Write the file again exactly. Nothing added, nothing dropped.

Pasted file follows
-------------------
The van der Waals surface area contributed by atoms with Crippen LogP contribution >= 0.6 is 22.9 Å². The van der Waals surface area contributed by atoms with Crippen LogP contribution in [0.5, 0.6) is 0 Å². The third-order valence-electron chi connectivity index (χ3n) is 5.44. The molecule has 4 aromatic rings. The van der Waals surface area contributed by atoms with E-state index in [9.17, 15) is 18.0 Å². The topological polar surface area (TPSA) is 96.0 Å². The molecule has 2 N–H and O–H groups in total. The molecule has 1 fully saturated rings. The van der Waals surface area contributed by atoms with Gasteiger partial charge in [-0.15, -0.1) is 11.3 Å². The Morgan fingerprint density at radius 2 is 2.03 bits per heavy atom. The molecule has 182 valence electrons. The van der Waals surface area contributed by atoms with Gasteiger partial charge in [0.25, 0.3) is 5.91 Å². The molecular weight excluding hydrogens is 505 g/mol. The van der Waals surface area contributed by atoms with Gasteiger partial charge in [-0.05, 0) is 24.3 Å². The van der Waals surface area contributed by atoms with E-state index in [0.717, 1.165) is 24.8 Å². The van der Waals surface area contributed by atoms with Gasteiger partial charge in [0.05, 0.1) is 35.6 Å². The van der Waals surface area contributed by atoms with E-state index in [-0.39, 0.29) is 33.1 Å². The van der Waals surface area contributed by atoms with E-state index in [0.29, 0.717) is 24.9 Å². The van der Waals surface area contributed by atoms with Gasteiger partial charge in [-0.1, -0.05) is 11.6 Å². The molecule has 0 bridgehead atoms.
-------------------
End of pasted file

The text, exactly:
The van der Waals surface area contributed by atoms with Crippen LogP contribution >= 0.6 is 22.9 Å². The van der Waals surface area contributed by atoms with Crippen LogP contribution in [0.5, 0.6) is 0 Å². The third-order valence-electron chi connectivity index (χ3n) is 5.44. The molecule has 4 aromatic rings. The van der Waals surface area contributed by atoms with E-state index in [9.17, 15) is 18.0 Å². The topological polar surface area (TPSA) is 96.0 Å². The molecule has 2 N–H and O–H groups in total. The molecule has 1 fully saturated rings. The van der Waals surface area contributed by atoms with Gasteiger partial charge in [-0.15, -0.1) is 11.3 Å². The Morgan fingerprint density at radius 2 is 2.03 bits per heavy atom. The molecule has 182 valence electrons. The van der Waals surface area contributed by atoms with Gasteiger partial charge in [0.25, 0.3) is 5.91 Å². The molecular weight excluding hydrogens is 505 g/mol. The van der Waals surface area contributed by atoms with Gasteiger partial charge in [-0.05, 0) is 24.3 Å². The van der Waals surface area contributed by atoms with E-state index in [0.717, 1.165) is 24.8 Å². The van der Waals surface area contributed by atoms with Gasteiger partial charge in [0.05, 0.1) is 35.6 Å². The van der Waals surface area contributed by atoms with E-state index in [-0.39, 0.29) is 33.1 Å². The van der Waals surface area contributed by atoms with E-state index in [0.29, 0.717) is 24.9 Å². The van der Waals surface area contributed by atoms with Gasteiger partial charge in [-0.1, -0.05) is 11.6 Å². The molecule has 0 bridgehead atoms.